Fig. 1. Cassava produces underground tubers (A) that are used as a source of food and for other purposes. Cassava mosaic disease (CMD) affects overall growth of the plant and production of tubers depending on the level of infection. Plants severely affected with CMD (D) show poor growth with no tubers and a moderately affected plant (C) produces few tubers with intermediate growth when compared to a healthy plant (B).


Cassava Mosaic Disease

Cassava is vulnerable to a broad range of diseases caused by viruses (Table 1). Among them, cassava mosaic disease (CMD) is the most severe and widespread, limiting production of the crop in sub-Saharan Africa. CMD produces a variety of foliar symptoms that include mosaic, mottling, misshapen and twisted leaflets, and an overall reduction in size of leaves and plants (Figs. 2 and 3). CMD-affected cassava plants produce few or no tubers (Fig. 1C and 1D) depending on the severity of the disease and the age of the plant at the time of infection.

Table 1. Viruses infecting cassava (Adapted, with modifications from Thottappilly et al., 2003).

Virus Genus/Family Symptoms Vector Distribution*
Cassava American latent virus (CsALV) Nepovirus/
Symptomless Unknown Brazil and Guyana
Cassava brown streak virus (CBSV) Ipomovirus/
Brown, elongate necrotic lesions on stems; secondary and tertiary vein chlorosis; corky brown necrosis in tuberous roots Whitefly East and Southern Africa
Cassava brown streak Uganda virus Ipomovirus/
Brown, elongate necrotic lesions on stems; secondary and tertiary vein chlorosis; corky brown necrosis in tuberous roots Whitefly East and Southern Africa
Cassava Colombian symptomless virus (syn. Cassava Caribbean mosaic virus) tentative Potexvirus/
Symptomless Unknown Columbia
Cassava common mosaic virus (CsCMV) Potexvirus/
Mild mosaic Unknown South America
Cassava frogskin-associated virus (CFSV) tentative Oryzavirus/
Frog skin symptoms in tubers Unknown South America
Cassava green mottle virus (CsGMV) Nepovirus/
Local and systemic mottle Unknown Australasia and Pacific Islands, Solomon Islands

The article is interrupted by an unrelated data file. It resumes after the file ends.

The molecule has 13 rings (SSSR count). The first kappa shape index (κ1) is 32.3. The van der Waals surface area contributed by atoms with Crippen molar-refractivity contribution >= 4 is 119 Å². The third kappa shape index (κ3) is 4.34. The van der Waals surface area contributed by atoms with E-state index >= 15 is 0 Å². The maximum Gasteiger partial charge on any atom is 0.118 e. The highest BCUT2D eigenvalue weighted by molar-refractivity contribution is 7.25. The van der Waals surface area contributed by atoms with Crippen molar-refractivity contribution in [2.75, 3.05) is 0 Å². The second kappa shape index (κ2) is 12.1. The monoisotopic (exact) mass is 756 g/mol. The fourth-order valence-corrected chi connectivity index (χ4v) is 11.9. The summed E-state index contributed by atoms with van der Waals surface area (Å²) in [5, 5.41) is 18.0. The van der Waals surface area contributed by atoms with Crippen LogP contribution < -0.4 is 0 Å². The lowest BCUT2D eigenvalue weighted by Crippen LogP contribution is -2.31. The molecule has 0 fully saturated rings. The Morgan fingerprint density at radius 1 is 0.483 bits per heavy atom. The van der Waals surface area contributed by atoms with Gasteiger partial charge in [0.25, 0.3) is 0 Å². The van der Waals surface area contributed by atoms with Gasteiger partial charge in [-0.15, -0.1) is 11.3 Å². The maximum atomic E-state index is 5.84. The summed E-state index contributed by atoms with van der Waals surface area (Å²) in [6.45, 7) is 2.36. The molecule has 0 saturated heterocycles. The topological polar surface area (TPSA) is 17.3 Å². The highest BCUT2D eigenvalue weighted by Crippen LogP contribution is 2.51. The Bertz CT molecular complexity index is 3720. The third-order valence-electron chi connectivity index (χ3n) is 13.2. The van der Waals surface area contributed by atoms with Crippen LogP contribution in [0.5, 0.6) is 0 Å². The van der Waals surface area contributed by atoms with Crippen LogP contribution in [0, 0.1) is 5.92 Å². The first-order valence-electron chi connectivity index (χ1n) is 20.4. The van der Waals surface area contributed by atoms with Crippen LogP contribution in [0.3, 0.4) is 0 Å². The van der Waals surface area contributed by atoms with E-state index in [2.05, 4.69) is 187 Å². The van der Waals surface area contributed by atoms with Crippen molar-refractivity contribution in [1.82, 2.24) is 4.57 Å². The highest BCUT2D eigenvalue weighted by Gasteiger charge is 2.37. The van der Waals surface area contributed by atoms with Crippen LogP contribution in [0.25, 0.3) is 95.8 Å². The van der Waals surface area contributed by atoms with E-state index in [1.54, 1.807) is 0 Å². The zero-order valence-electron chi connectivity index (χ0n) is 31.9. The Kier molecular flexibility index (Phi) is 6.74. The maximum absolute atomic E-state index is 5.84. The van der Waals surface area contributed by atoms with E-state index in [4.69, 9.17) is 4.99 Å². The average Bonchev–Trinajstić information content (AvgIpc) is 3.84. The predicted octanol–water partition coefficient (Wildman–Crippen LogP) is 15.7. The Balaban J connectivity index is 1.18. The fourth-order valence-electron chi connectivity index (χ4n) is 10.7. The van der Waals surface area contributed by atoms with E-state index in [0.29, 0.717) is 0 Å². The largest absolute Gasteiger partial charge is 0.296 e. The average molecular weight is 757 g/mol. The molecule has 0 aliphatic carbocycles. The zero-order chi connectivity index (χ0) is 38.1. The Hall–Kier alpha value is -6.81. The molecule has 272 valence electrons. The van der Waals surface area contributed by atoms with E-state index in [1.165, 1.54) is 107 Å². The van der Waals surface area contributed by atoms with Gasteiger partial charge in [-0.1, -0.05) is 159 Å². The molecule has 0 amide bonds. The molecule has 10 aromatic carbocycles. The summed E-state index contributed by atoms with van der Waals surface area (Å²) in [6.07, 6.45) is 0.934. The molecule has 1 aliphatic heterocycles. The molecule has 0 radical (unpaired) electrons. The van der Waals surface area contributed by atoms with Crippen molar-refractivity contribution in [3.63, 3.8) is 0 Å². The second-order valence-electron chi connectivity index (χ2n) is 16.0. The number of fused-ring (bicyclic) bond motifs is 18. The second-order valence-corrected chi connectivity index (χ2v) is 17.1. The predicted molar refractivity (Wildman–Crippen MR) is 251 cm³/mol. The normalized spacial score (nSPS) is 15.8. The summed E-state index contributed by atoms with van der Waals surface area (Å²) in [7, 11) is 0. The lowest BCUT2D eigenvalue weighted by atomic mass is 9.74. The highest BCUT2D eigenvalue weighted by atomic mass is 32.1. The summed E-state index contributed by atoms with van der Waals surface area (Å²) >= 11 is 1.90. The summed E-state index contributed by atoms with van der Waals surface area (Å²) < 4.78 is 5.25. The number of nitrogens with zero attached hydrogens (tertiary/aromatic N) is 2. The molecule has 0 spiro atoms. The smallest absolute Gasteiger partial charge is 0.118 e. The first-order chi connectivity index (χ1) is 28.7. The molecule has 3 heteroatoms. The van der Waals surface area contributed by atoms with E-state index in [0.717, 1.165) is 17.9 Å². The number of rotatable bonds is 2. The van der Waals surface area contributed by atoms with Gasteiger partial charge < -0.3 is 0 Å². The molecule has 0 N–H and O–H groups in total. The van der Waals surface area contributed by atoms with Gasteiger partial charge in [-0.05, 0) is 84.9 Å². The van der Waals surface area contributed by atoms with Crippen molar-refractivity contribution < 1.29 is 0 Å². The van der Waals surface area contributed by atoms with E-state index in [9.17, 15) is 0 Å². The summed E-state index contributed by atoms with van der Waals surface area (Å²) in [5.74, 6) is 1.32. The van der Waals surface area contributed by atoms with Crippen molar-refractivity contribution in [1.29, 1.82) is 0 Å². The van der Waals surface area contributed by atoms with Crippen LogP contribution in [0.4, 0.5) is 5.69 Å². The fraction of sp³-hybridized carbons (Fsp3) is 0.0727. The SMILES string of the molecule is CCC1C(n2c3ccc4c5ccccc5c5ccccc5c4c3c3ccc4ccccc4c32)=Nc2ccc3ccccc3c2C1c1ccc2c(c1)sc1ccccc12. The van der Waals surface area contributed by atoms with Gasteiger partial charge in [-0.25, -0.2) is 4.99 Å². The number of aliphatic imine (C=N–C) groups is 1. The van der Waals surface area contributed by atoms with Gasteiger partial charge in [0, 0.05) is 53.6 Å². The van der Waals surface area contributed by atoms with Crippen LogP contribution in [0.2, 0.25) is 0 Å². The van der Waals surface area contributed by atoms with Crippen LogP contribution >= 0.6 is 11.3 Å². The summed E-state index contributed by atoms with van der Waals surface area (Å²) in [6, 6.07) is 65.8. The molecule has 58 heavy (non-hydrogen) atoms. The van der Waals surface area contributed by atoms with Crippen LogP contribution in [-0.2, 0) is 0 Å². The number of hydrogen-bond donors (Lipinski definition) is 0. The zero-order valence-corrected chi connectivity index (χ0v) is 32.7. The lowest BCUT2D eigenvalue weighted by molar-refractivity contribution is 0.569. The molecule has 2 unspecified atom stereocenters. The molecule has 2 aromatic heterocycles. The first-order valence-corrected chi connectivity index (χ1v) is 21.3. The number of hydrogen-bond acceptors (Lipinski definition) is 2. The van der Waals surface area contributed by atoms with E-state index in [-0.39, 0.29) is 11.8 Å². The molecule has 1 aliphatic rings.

Cassava Ivorian bacilliform virus (CsIBV) Unassigned
Symptomless Unknown Cote d'Ivoire
Cassava symptomless virus (CsSLV) unassigned
Symptomless Unknown Brazil
Cassava vein mosaic virus (CSVMV) Cavemovirus/
Vein mosaic Unknown Brazil
Cassava virus C (CsVC) syn. Cassava Q virus Ourmiavirus/
Pronounced leaf fleck Unknown Cote d'Ivoire
Cassava virus X (CsVX) Potexvirus/
Symptomless Unknown Columbia
Kumi viruses A and B Uncharacterized Pronounced leaf mottle Unknown Kumi district of Uganda
African cassava mosaic virus (ACMV) Begomovirus/
Mosaic, leaf distortion and stunting Whitefly Africa and India
East African cassava mosaic Cameroon virus (EACMCV) Begomovirus/
Mosaic, leaf distortion and stunting Whitefly West Africa, Tanzania
East African cassava mosaic Kenya virus (EACMKV) Begomovirus/
Mosaic, leaf distortion and stunting Whitefly East Africa
East African cassava mosaic Malawi virus (EACMMV) Begomovirus/
Mosaic, leaf distortion and stunting Whitefly Malawi
East African cassava mosaic virus (EACMV) Begomovirus/
Mosaic, leaf distortion and stunting Whitefly East Africa
East African cassava mosaic virus-Uganda (EACMV-UG) Begomovirus/
Mosaic, leaf distortion and stunting Whitefly Sub-Saharan Africa
East African cassava mosaic Zanzibar virus (EACMZV) Begomovirus/
Mosaic, leaf distortion and stunting Whitefly Zanzibar, Madagascar
Indian cassava mosaic virus (ICMV) Begomovirus/
Mosaic, leaf distortion and stunting Whitefly India, Sri Lanka, Togo
South African cassava mosaic virus (SACMV) Begomovirus/
Mosaic, leaf distortion and stunting Whitefly South Africa, Malawi, Madagascar, Zimbabwe
Sri Lankan cassava mosaic virus (SLCMV) Begomovirus/
Mosaic, leaf distortion and stunting Whitefly India and Sri Lanka

* Based on available records.

  Symptoms of cassava mosaic disease (CMD) on cassava.